We do not see the forest for the trees and appreciate not the miracles of redemption and salvation wrought in our day. Too often, our identification ends with our contribution and our interest is only aroused again with the next solicitation; then only to the extent of "how quickly and how cheaply can I end it."

We cannot afford to secure the peoplehood of Israel and lose the individual. Neither can we console ourselves with survival of that remnant settled in the land of our fathers and accept the ultimate disappearance of those beyond its borders.

In the State of Israel, the Jew is sustained by the earth upon which he walks--the same upon which the feet of the prophets trod. With every breath he inhales the air his forbears did. In tilling the soil he is fructifying his ancestral land.

In other lands, the Jew must strike roots deep in the spiritual soil of his people if he is to survive. Through observance of our religious institutions--the Shabbat, the festivals, kashrut--through the synagogue dedicated to God and the home permeated with Jewish symbols and flavor can he hope to retain his Jewish identity.

If we desire the preservation of the Jewish people, each one of us must seek the preservation of the Jew. The orchestration of the individuals forms the peoplehood of Israel. That is our task as I see it. To save the Jew for the Jewish people. Numbers are so important that each one counts for a world.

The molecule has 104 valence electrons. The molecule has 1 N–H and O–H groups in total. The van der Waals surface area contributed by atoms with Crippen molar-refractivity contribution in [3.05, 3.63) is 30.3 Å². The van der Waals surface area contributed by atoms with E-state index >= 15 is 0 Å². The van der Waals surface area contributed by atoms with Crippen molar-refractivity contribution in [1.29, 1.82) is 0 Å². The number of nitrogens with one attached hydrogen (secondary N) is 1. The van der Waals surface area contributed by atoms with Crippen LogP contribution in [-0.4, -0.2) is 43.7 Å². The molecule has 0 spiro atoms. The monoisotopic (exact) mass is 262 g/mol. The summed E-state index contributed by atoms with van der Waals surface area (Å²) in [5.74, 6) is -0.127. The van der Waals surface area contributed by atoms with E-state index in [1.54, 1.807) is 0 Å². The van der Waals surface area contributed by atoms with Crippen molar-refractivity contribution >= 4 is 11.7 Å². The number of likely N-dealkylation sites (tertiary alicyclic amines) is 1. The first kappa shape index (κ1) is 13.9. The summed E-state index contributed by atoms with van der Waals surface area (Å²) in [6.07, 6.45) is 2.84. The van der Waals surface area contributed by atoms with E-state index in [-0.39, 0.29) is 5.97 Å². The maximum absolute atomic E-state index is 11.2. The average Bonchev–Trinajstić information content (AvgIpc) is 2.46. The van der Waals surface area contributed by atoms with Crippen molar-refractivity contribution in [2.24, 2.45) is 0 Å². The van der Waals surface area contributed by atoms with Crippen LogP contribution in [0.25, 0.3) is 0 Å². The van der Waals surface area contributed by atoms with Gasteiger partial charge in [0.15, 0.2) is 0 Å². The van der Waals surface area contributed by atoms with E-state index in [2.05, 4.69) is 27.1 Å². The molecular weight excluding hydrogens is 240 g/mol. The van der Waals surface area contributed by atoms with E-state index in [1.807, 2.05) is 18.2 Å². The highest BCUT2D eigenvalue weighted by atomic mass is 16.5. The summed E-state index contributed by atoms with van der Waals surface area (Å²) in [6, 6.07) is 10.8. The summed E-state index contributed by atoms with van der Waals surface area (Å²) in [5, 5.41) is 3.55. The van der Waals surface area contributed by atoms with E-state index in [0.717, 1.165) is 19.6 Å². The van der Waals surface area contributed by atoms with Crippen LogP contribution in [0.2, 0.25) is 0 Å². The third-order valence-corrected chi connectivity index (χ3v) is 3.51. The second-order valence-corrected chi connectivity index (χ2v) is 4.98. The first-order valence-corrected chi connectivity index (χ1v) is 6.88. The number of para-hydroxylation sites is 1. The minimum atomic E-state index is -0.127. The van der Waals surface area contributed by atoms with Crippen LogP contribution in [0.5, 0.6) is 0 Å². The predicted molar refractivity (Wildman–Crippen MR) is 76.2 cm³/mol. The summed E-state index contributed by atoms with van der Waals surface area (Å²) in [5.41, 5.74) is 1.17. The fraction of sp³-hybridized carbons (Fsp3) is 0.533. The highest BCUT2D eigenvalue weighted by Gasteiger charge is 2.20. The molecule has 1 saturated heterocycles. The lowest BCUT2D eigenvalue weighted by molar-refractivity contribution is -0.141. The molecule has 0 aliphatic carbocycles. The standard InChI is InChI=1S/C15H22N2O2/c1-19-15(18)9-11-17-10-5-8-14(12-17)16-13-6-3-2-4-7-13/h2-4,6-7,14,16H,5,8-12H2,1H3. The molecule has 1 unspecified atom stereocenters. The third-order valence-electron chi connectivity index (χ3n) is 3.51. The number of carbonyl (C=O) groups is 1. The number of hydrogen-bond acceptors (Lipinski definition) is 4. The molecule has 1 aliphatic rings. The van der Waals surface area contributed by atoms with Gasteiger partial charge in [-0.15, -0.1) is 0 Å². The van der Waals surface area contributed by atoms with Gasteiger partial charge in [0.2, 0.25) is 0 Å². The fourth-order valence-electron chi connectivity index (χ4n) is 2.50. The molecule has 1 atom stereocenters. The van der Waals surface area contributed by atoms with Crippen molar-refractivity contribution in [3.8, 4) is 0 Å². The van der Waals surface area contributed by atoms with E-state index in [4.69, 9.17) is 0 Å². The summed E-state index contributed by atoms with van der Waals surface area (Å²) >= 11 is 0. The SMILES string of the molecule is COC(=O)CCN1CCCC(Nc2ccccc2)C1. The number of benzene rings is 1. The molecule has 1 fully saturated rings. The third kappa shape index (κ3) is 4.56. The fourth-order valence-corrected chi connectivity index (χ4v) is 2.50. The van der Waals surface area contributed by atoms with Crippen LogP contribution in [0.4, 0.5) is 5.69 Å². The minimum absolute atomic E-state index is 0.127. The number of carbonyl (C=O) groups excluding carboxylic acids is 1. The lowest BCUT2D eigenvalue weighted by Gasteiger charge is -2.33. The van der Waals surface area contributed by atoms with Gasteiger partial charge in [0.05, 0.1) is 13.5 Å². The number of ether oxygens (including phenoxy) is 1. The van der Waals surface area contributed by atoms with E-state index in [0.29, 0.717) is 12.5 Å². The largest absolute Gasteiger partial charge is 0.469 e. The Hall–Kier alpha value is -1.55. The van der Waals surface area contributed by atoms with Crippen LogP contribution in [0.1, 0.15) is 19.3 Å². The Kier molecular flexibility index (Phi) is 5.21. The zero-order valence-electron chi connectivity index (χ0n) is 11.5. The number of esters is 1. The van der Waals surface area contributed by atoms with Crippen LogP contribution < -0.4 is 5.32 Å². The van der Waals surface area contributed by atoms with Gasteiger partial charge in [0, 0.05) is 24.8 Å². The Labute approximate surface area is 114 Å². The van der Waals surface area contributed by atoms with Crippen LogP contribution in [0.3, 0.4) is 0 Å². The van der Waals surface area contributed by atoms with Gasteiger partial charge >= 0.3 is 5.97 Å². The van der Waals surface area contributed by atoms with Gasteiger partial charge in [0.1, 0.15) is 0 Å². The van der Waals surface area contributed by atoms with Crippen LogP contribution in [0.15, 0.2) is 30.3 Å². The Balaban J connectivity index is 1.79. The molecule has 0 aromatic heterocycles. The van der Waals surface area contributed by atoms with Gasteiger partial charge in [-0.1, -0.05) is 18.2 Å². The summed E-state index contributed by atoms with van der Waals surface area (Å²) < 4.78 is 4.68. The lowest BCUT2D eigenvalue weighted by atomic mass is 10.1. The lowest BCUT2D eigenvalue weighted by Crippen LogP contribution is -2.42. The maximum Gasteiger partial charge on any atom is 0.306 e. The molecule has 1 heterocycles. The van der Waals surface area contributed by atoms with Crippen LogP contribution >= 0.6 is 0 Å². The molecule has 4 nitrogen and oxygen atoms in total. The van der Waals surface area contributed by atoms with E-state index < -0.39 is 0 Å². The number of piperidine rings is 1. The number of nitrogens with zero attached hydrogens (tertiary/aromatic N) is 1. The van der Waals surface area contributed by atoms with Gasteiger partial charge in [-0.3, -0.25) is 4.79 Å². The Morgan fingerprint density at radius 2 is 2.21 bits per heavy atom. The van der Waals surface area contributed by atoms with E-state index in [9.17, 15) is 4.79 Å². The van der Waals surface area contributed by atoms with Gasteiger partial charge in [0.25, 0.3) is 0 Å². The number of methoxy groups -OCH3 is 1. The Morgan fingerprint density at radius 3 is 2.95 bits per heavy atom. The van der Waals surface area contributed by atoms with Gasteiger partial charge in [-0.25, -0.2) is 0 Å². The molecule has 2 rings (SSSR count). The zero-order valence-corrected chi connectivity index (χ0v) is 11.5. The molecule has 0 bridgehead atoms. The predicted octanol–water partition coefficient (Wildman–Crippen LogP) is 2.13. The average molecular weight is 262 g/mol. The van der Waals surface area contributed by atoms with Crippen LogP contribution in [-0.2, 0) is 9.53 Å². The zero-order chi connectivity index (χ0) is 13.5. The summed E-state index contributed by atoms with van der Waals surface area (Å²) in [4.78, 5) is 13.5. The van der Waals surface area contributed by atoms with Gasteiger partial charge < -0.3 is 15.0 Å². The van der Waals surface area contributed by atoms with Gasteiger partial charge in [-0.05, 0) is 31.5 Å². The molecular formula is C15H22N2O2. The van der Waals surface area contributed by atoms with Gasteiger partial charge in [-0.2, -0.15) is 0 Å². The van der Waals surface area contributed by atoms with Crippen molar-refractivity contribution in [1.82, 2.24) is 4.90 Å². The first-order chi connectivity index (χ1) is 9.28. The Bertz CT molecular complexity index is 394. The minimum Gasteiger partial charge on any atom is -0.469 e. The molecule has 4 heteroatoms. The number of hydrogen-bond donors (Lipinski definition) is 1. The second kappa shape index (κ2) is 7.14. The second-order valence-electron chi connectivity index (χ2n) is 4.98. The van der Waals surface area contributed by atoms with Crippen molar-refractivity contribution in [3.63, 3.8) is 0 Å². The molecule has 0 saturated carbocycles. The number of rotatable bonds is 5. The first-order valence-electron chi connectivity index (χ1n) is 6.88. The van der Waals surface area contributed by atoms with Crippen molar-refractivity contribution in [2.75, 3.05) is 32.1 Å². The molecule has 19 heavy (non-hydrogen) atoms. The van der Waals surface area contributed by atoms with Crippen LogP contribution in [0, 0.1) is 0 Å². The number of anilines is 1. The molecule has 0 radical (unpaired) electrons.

Kol ha-m'kayem nefesh achat mi-yisrael k'illu ki-yem olam maley.

If we sustain one soul in Israel, it is as if we had saved an entire world.

The converse is just as true. If we lose one individual by defection or indifference, a world is destroyed in the loss of productive energy.

If we inspire one to a larger measure of devotion, we add another log to keep the fire of Judaism blazing.

That, then, is my plea to our congregants. Identification not only through contribution but in opinion and participation--to feel the joys of accomplishments, to glory in victory, and feel travail in reverses, God forbid.

That, too, is our approach to Jewish education. More than merely imparting information, we seek to establish attitudes. More than the book knowledge, we convey the striking of roots in the creation of a living spirit. The aim of our school is to expose our children to religious worship--to the festival observances--the Chanukah and Purim festivities--and the wealth of Passover ceremonials. I would invite you to visit our premises almost any evening and witness the enthusiasm and spirit our teenagers as they participate in Israeli song and dance.

To hope for complete success would be utopian--if we are able to inspire a few, our job is worthwhile. When we evaluate our results, our investments is paying high dividends. May we say with the Psalmist: "Mei-eit Hashem haita zot, hee niflat b'eyneinu."